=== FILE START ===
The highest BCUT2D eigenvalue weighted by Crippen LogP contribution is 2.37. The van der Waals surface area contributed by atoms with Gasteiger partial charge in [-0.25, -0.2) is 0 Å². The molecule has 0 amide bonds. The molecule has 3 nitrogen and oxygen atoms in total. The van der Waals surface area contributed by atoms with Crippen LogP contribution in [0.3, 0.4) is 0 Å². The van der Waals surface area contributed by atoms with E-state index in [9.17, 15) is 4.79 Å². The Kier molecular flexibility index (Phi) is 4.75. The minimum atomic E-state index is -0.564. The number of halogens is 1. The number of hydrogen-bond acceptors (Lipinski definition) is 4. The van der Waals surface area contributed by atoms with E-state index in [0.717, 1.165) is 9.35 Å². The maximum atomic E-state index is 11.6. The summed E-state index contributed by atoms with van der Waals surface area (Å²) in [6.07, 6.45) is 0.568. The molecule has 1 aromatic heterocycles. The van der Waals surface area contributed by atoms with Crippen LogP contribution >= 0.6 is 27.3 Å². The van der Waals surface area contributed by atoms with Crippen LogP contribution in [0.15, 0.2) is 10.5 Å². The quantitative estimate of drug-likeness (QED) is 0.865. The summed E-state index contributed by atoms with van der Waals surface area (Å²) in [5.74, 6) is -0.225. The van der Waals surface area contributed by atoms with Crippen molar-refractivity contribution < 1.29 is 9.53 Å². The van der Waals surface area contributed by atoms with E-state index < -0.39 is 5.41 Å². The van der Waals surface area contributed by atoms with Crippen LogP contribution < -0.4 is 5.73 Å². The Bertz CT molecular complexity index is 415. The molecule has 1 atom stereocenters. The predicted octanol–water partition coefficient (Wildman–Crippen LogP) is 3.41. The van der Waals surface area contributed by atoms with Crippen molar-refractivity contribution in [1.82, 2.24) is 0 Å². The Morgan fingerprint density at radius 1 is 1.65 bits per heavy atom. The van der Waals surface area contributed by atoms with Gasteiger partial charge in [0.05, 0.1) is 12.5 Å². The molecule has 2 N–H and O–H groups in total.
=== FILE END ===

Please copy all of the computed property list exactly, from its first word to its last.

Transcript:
The highest BCUT2D eigenvalue weighted by Crippen LogP contribution is 2.37. The van der Waals surface area contributed by atoms with Gasteiger partial charge in [-0.25, -0.2) is 0 Å². The molecule has 0 amide bonds. The molecule has 3 nitrogen and oxygen atoms in total. The van der Waals surface area contributed by atoms with Crippen LogP contribution in [0.3, 0.4) is 0 Å². The van der Waals surface area contributed by atoms with E-state index in [9.17, 15) is 4.79 Å². The Kier molecular flexibility index (Phi) is 4.75. The minimum atomic E-state index is -0.564. The number of halogens is 1. The number of hydrogen-bond acceptors (Lipinski definition) is 4. The van der Waals surface area contributed by atoms with E-state index in [0.717, 1.165) is 9.35 Å². The maximum atomic E-state index is 11.6. The summed E-state index contributed by atoms with van der Waals surface area (Å²) in [6.07, 6.45) is 0.568. The molecule has 1 aromatic heterocycles. The van der Waals surface area contributed by atoms with Crippen LogP contribution >= 0.6 is 27.3 Å². The van der Waals surface area contributed by atoms with Crippen LogP contribution in [0.15, 0.2) is 10.5 Å². The quantitative estimate of drug-likeness (QED) is 0.865. The summed E-state index contributed by atoms with van der Waals surface area (Å²) in [5.74, 6) is -0.225. The van der Waals surface area contributed by atoms with Crippen molar-refractivity contribution < 1.29 is 9.53 Å². The van der Waals surface area contributed by atoms with E-state index < -0.39 is 5.41 Å². The van der Waals surface area contributed by atoms with Crippen LogP contribution < -0.4 is 5.73 Å². The Bertz CT molecular complexity index is 415. The molecule has 1 atom stereocenters. The predicted octanol–water partition coefficient (Wildman–Crippen LogP) is 3.41. The van der Waals surface area contributed by atoms with Crippen molar-refractivity contribution in [1.82, 2.24) is 0 Å². The Morgan fingerprint density at radius 1 is 1.65 bits per heavy atom. The van der Waals surface area contributed by atoms with Gasteiger partial charge in [0.05, 0.1) is 12.5 Å². The molecule has 2 N–H and O–H groups in total.